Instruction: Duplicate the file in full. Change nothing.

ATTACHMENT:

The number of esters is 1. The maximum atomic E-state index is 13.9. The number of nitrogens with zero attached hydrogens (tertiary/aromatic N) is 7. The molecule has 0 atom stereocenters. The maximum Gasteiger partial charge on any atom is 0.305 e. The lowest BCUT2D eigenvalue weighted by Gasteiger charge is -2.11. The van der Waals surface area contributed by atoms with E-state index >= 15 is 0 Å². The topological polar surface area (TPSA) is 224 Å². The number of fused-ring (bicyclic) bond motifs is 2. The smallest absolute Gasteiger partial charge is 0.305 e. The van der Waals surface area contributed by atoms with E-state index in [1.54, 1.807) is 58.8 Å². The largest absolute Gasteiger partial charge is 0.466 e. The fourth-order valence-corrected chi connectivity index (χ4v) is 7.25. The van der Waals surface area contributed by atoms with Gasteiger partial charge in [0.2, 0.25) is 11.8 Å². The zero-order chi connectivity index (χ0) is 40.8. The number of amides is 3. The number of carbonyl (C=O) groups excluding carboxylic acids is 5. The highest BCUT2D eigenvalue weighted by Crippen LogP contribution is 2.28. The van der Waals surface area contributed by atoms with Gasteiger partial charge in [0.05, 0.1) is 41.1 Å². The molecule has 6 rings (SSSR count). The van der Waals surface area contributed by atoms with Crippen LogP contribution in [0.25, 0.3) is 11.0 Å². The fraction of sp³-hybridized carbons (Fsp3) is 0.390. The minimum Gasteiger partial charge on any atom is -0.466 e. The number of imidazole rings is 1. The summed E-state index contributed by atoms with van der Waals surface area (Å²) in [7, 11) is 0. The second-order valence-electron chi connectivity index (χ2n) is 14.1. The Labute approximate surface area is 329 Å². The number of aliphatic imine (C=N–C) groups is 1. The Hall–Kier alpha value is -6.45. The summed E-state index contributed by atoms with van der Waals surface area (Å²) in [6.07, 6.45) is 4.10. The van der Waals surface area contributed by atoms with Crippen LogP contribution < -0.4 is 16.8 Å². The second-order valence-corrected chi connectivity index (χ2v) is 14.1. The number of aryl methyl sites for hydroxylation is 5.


The number of esters is 1. The maximum atomic E-state index is 13.9. The number of nitrogens with zero attached hydrogens (tertiary/aromatic N) is 7. The molecule has 0 atom stereocenters. The maximum Gasteiger partial charge on any atom is 0.305 e. The lowest BCUT2D eigenvalue weighted by Gasteiger charge is -2.11. The van der Waals surface area contributed by atoms with E-state index >= 15 is 0 Å². The topological polar surface area (TPSA) is 224 Å². The number of fused-ring (bicyclic) bond motifs is 2. The smallest absolute Gasteiger partial charge is 0.305 e. The van der Waals surface area contributed by atoms with E-state index in [1.54, 1.807) is 58.8 Å². The largest absolute Gasteiger partial charge is 0.466 e. The fourth-order valence-corrected chi connectivity index (χ4v) is 7.25. The van der Waals surface area contributed by atoms with Gasteiger partial charge in [0.2, 0.25) is 11.8 Å². The zero-order chi connectivity index (χ0) is 40.8. The number of amides is 3. The number of carbonyl (C=O) groups excluding carboxylic acids is 5. The highest BCUT2D eigenvalue weighted by Crippen LogP contribution is 2.28. The van der Waals surface area contributed by atoms with Gasteiger partial charge in [0.05, 0.1) is 41.1 Å². The molecule has 6 rings (SSSR count). The van der Waals surface area contributed by atoms with Crippen LogP contribution in [0.25, 0.3) is 11.0 Å². The fraction of sp³-hybridized carbons (Fsp3) is 0.390. The minimum Gasteiger partial charge on any atom is -0.466 e. The number of imidazole rings is 1. The summed E-state index contributed by atoms with van der Waals surface area (Å²) in [7, 11) is 0. The second-order valence-electron chi connectivity index (χ2n) is 14.1. The Labute approximate surface area is 329 Å². The number of aliphatic imine (C=N–C) groups is 1. The Hall–Kier alpha value is -6.45. The summed E-state index contributed by atoms with van der Waals surface area (Å²) in [6.07, 6.45) is 4.10. The van der Waals surface area contributed by atoms with Crippen LogP contribution < -0.4 is 16.8 Å². The second-order valence-corrected chi connectivity index (χ2v) is 14.1. The number of aryl methyl sites for hydroxylation is 5.